FAQ: Control Flow - Boolean Operators: not

This community-built FAQ covers the “Boolean Operators: not” exercise from the lesson “Control Flow”.

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Data Science

FAQs on the exercise Boolean Operators: not

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A post was split to a new topic: Are parenthesis a syle choice?

2 posts were split to a new topic: Why doesn’t this code pass?

3 posts were split to a new topic: Why should I use NOT?

2 posts were split to a new topic: What is an example of the not boolean?

A post was split to a new topic: About example of not operator

Aren’t there multiple solutions to this exercise? e.g. I used the below without using any not operators:

statement_one = False

statement_two = True

def graduation_reqs(gpa, credits):
if (gpa >= 2.0) and (credits >= 120):
return “You meet the requirements to graduate!”
if (gpa >= 2.0) and (credits < 120):
return “You do not have enough credits to graduate.”
if (gpa < 2.0) and (credits >= 120):
return “Your GPA is not high enough to graduate.”
if (gpa < 2.0) and (credits < 120):
return “You do not meet either requirement to graduate!”

Yes, but the point of the exercise is to teach what not does, to think about it and apply it. Something like not in or is not may have been better to use Vs a conditional statement where you can just flip a less than / greater than and add an equals to get the same effect as using not.

Hi, the line on 8 and 12 shows “and not” operator, this is never mentioned anywhere. How does this actually work? Also why exactly do i get a syntax error when i try to use “not” only? Thanks!

Consider,

A not B

Let’s enter it into the interactive shell…

>>> A = 1
>>> B = 0
>>> A not B
SyntaxError: invalid syntax
>>> 

As written there is nothing to connect A to B since not is only right looking and does not see left.

Now let’s see if we can connect A to B…

>>> A and not B
True
>>> 

According to operator precedence, the not expression is evaluated first, so we get,

1 and True

and being as 1 is truthy, the final yield is, True.

Hi mtf,

Thank you for helping me out!
I also have some questions just so i can be clear on this topic.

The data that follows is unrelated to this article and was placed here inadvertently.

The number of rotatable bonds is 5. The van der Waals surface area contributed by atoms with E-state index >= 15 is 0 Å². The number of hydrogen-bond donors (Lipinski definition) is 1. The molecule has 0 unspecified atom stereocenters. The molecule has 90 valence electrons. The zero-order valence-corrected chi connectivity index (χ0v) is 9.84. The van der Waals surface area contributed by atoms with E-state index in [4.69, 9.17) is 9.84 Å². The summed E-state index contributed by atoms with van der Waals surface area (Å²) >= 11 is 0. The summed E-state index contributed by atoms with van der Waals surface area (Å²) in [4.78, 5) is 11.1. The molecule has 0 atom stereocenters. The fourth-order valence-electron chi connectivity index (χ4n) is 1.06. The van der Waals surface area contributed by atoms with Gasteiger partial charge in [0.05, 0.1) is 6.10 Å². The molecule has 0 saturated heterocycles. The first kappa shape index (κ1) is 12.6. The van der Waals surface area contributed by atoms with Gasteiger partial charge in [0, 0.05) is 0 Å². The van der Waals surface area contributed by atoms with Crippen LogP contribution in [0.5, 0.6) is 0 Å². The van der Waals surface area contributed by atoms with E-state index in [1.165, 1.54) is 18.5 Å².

• Does “and not” just connect left with right or doest it also have a different meaning?
  • Is “not” the only boolean operator that is right-looking?

I thank you in advance!

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Yes, it is the only one. We know it as a unary operator, as opposed to the binary operation of and and or.

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and is separate from not. and not is an and operation and a not operation.

See this for the order of operations:
https://docs.python.org/3/reference/expressions.html#operator-precedence

It also explains they are all left to right, apart from exponentiation.

Back to and not. not flips a boolean (or something that will return a boolean) to the opposite values (true to false and false to true). and compares two booleans to see if they are both true.

As and aside, is not and not in are operators in their own right and are not the same as not by itself. They would be the same as not(a is b) or not(a in b).

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It isn’t the only one, some example of others are - and ~.

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Yeah, I was going to bring up Bitwise, but opted to wait that one out until it is introduced.

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Thanks guys! This was really helpful.

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I am absolutely stuck on this lesson and am 100% sure I am wrong. This is what I wrote out, Thanks for your help in advance!

def graduation_reqs(gpa, credits):
  if (gpa >= 2.0) and (credits >= 120):
    return "You meet the requirements to graduate!"
  if not (gpa >= 2.0) and (credits >= 120):
    return "You do not have enough credits to graduate."
  if not (gpa >= 2.0) and (credits >= 120):
    return "Your GPA is not high enough to graduate."
  if not (gpa >= 2.0) and (credits >= 120):
    return "You do not meet either requirement to graduate!"
``
# Everything is properly indented in the code in the lesson but copy and paste removes them. Thanks.

I am thinking the same thing as guy above, I can do it how he did it but I cannot for the life of me figure out how to incorporate “not” correctly

Hello, @bmp41690, and welcome to the forums.

not simply flips a bool value.

Your if statement below would read in English like so:
if gpa is not greater than or equal to 2.0 and credits is greater than or equal to 120, then return, "You do not have enough credits to graduate." That is not correct. The described condition would mean that you don’t have a high enough gpa to graduate, so how could you fix it? What about moving not?
You need it to read:
if gpa is greater than or equal to 2.0 and credits is not greater than or equal to 120, then return, "You do not have enough credits to graduate." Write that in code.

The last if statement where neither condition is met is also not correct. If you want not to apply to the entire comparison, you can enclose the whole thing in parenthesis. For example:

>>> False and False
False
>>> not False and False #not False is evaluated first, so we have True and False which is False
False
>>> not (False and False) #by using parenthesis, False and False is evaluated first which is False then not flips it to True
True

Thank you so much for your reply! I guess the part that is confusing me the most is the place of not, if I were to add it the first half, which would be the gpa half, then the not flips the whole statement while if I put it after the *and then it only flips the second half ie. the credits side. Is that correct?

1 Like